Monday, April 19, 2010


In a radio interview at the time of Interrupted Melody’s 1955 release, star Eleanor Parker noted, “Marjorie Lawrence [is] one of the great opera singers of our generation and probably one of the most courageous women who ever lived.”

Today, few remember the Australian Lawrence or are even aware of her popularity at the time. Musical screen biographies The Jolson Story, Love Me or Leave Me (Ruth Etting), With a Song in My Heart (Jane Froman), and I’ll Cry Tomorrow (Lillian Roth) are still revered because their central, more mainstream subjects, ones that still captivate music lovers today. Marjorie Lawrence has not been so lucky. Yet, in her prime, in the mid-‘30s to early 1940s, she was regarded by many as a leading soprano in the opera world.

Her fight to regain her health was chronicled in her 1949 memoir and was brought beautifully to the screen by MGM at no small cost. “Not since Columbia’s One Night of Love made its appearance on the Music Hall screen, about 20 years ago, has there been such a completely satisfying blend of grand opera with a tender love story in film as MGM’s production of Interrupted Melody,” said the New York Daily News in their review. The movie still packs an emotional wallop. The Oscar-winning screenplay, by William Ludwig and Sonya Levien (the team responsible for The Great Caruso and The Student Prince, among others), brilliantly weaves the opera sequences into the drama of the singer’s battle with polio at the height of her career.

The Subject

Marjorie Lawrence was born in Victoria, Australia, on February 17, 1907, the daughter of farmer William Lawrence and Elizabeth Smith. Her vocalizing started early, and against the wishes of her father (her mother died when she was two), Marjorie ran away from home to pursue singing lessons in Melbourne.

Her professional debut occurred in Monte Carlo playing “Elizabeth” in Tannhäuser. She was an instant success. Afterwards, she appeared at the Paris Opera from 1933-38, and critics began hailing her as one of the great sopranos. She made her Metropolitan Opera debut in 1935 and was famous for riding her horse into the flames on stage in the finale of the opera Götterdämmerung.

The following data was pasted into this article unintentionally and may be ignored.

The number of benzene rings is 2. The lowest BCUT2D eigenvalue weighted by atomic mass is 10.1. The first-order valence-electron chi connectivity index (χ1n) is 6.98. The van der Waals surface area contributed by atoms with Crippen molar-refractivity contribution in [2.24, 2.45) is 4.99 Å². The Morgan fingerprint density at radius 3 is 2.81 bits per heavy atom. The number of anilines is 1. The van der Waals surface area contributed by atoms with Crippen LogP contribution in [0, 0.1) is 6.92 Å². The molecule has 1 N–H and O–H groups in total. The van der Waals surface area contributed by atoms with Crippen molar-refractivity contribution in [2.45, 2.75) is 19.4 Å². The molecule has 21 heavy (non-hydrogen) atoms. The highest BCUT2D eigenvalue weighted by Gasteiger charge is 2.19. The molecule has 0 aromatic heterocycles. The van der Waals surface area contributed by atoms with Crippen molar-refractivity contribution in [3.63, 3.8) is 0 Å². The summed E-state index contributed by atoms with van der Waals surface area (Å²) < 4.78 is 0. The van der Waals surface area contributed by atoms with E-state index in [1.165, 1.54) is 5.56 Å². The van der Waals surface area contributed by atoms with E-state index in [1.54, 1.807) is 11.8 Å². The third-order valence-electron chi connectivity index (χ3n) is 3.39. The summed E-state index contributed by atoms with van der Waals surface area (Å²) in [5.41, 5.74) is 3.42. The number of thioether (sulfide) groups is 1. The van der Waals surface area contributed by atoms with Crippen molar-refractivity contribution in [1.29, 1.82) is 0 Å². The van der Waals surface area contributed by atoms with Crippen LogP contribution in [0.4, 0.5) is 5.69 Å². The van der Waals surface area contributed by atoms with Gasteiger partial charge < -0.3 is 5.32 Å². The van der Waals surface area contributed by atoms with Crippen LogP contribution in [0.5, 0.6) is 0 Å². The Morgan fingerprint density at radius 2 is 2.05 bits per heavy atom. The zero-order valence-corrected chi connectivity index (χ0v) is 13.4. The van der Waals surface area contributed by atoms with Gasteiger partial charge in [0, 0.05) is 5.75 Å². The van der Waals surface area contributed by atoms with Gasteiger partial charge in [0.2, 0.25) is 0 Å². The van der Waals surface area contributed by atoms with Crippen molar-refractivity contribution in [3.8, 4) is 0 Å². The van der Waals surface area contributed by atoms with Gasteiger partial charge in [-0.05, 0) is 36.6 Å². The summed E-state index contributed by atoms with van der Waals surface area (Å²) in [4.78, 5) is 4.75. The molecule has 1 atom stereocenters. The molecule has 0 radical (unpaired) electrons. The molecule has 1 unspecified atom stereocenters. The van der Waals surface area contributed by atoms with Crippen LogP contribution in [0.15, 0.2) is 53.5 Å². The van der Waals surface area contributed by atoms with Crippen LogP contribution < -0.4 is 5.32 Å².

As a dramatic soprano and opera presence, Marjorie Lawrence had few equals, which the New York Times readily agreed, adding in 1935, “Her voice is a fine organ of great range and mettle.”

With her popularity at its peak in 1941, she suffered a devastating blow to her personal and professional lives when she was stricken with polio just three months after her marriage to Dr. Thomas King. Lawrence managed to make a comeback, with the help of her husband, in 1942, singing at a concert at Town Hall. Although she made occasional singing engagements, however, Lawrence was never fully able to continue with a full-time opera schedule. But she carried on in great style. During World War II, she made a valiant tour for the troops, traveling 50,000 miles in the South Pacific, as well as entertaining in Europe – in her wheelchair.

The 1960s onward saw her turning to teaching at various colleges, penning a book of poems (High on a Hilltop), hosting TV and radio shows, as well as participating in opera workshops near her home in Arkansas, which is where she passed away on January 13, 1979.

The Actress

The actress given the challenging role of Marjorie Lawrence in Interrupted Melody was the extremely versatile Eleanor Parker. She was born on June 26, 1922, in Cedarville, Ohio, and, like Lawrence, her interest in acting was planted at a young age.

Eleanor was put under contract to Warner Bros. in 1941, and gradually became a star in The Very Thought of You (1944) and Pride of the Marines (1945). She proved her versatility and dedication to her craft in a variety of roles for Warners, in such films as Of Human Bondage (1946), The Voice of the Turtle (1947) and Caged (1950). She found her way to MGM in 1952, and while other actresses were finding it hard to obtain suitable roles in the ‘50s, Eleanor had no trouble acquiring major parts because of her flexibility as an actress. Besides Interrupted Melody, Eleanor did other fine work for both MGM and other studios on loan-out: Scaramouche (1952), The Man With the Golden Arm (1955) and Lizzie (1957).

She was nominated for the Oscar three times: Caged (1950), Detective Story (1951) and for her part here in Interrupted Melody (1955). Later roles were geared more toward foreign and television productions. Parker remained active on TV and the stage until her retirement after Dead on the Money (1991), a cable film.

The Singer

One of the very best opera singers in recent recall, Eileen Farrell was called on to voice double Eleanor Parker, not even requesting screen credit for her very important contribution to the film.